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Intel Arc A-series graphics cards are looking to third-party an established AMD and NVidia head-to-head in the coming months. Will Intel’s Arc-A series be viable? What specs, performance, prices, and release dates will the cards have? Let’s have a look.
Latest: Could it be that Intel will cancel Arc? It seems possible.
Intel Arc A-series release date
Arc A-series desktop graphics release date
Latest: Posting in the Intel Insiders Community Discord, Intel has stated:
“While there have been delays with the eventual launch of Intel Arc graphics for desktop, we want to be clear that this launch is getting closer.”
“Intel has started the ramp toward the full desktop launch, which you can see in recent content posted to our new Intel Arc News site https://arc.intel.com/, recent tech press interviews with Ryan Shrout and Tom Peterson, and a surprise reveal of the Intel Arc Gaming Truck.”
The statement adds: “Bottom line, the launch of the Intel Arc A7 series desktop products and the prizes intended for this contest are now in sight!”
However, Intel’s Arc A5000 and A7000 series – still do not have a set release date at this point. Lisa Pearce has stated the parts would release to OEMs and system integrators in the summer (now). So, it would make sense to see releases in Fall.
In a recent video from Gamers Nexus, Tom Petersen, Intel Graphics Engineer (and formerly NVIDIA), stated timelines for the Arc A750 were “sooner than you think…at some point we just need to start getting feedback”.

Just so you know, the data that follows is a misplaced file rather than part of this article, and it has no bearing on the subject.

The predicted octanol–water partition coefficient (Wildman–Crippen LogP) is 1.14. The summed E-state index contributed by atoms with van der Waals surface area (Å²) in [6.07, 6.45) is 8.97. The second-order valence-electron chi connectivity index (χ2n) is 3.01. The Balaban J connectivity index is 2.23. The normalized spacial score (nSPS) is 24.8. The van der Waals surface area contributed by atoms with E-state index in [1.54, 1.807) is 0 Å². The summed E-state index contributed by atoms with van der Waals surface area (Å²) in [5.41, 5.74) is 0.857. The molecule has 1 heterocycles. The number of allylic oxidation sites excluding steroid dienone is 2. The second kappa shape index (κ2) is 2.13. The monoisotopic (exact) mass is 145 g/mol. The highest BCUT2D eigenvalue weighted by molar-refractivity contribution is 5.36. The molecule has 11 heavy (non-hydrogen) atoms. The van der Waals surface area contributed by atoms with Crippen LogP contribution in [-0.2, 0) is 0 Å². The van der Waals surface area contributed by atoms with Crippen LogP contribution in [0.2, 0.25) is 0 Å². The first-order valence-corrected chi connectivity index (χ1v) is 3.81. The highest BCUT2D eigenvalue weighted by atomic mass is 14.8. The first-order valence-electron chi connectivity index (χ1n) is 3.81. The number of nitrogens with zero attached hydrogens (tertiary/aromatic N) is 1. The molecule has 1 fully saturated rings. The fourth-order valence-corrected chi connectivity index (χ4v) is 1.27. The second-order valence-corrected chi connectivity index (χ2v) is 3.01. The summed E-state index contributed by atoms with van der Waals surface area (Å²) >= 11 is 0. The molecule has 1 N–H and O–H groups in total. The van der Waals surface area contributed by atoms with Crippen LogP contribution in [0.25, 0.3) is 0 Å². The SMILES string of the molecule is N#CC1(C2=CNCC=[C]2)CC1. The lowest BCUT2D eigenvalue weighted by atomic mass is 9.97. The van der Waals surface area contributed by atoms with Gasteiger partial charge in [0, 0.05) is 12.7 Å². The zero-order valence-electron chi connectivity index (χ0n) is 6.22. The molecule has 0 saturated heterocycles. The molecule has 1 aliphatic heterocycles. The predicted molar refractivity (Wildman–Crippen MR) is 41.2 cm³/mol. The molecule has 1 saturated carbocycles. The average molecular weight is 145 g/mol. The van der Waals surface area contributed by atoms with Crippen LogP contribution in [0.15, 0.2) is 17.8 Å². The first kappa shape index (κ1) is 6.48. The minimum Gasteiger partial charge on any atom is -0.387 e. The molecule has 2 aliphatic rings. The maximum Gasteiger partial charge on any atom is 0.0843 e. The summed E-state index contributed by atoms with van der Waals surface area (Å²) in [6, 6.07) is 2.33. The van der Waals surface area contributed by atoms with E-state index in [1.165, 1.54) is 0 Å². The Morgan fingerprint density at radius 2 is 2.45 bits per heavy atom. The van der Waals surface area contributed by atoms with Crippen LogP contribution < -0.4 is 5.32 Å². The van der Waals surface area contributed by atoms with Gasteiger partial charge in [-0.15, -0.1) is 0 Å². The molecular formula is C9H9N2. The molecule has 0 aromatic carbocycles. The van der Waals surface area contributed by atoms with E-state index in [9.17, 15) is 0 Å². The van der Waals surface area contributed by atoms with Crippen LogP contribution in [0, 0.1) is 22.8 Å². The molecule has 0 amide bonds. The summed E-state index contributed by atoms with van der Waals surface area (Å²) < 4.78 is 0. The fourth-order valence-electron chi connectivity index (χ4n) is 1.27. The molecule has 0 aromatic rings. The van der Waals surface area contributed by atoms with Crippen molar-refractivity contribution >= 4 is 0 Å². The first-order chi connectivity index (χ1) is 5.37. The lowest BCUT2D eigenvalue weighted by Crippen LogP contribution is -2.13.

In the same video, Petersen stated when asked about a wider release, “it’s kind of up to our partners about how A380 does”.
Previously, the Arc A380 desktop graphics card hit the shelves on July 20th, but only in China. This single-region release was due to ‘component proximity’ and strong market demand.
Mobile graphics release date
Intel unveiled its mobile Arc A-series graphics March 30th. And speaking about mobile first, in a blog post that month, VP and GM of Intel’s Visual Compute Group Lisa Pearce commented:
“By beginning to launch our mobile products first, we aim to bring all our technologies (CPU, graphics, media, display, I/O, etc.) to bear to deliver great experiences.”
It’s business as usual for Intel in terms of rolling out new technology, so to follow the same for its GPU technology makes sense. Intel has 3M, 5M, and 7M variants, with Arc 5M and Arc 7M mobile graphics required for gaming capability. 5M and 7M laptops should arrive from partners this summer.
Intel Arc A-series specs
Arc A-series mobile specs
Intel’s A-series mobile graphics specs were confirmed around the launch in this image from Intel.
Arc A-series desktop specs
Confirming the prizes for its Xe-HPG Scavenger Hunt, Intel will deliver the winners a “Premium” prize of the Arc A770 16GB card and a “Performance” prize of the Arc A750 8GB card.
In fact, we now know the A380 is a 6GB card, while the A750 (mentioned above) offers 8GB. This means that there may be no 12GB model planned in the Arc A-series – the jump suggested above being from 8GB (A750) to 16GB (A770).
The below tables are speculative. An asterisk (*) marks where information appears to be proven incorrect.
|Intel A300||NVidia RTX 3050||AMD RX 6500 XT|
|Compute units||128 EUs||2,560 CUDA||16 CUs|
|Memory Speed||14 Gbps||14 Gbps||18 Gbps|
|Memory Bus Width||96-bit||128-bit||64-bit|
|Intel A500||NVidia RTX 3060||AMD RX 6700 XT|
|Compute units||384 EUs||3,584 CUDA||40 CUs|
|Memory Speed||16 Gbps||15 Gbps||16 Gbps|
|Memory Bus Width||192-bit||192-bit||192-bit|
|Intel A700||NVidia RTX 3070||AMD RX 6800 XT|
|Compute units||512 EUs||5,888 CUDA||72 CUs|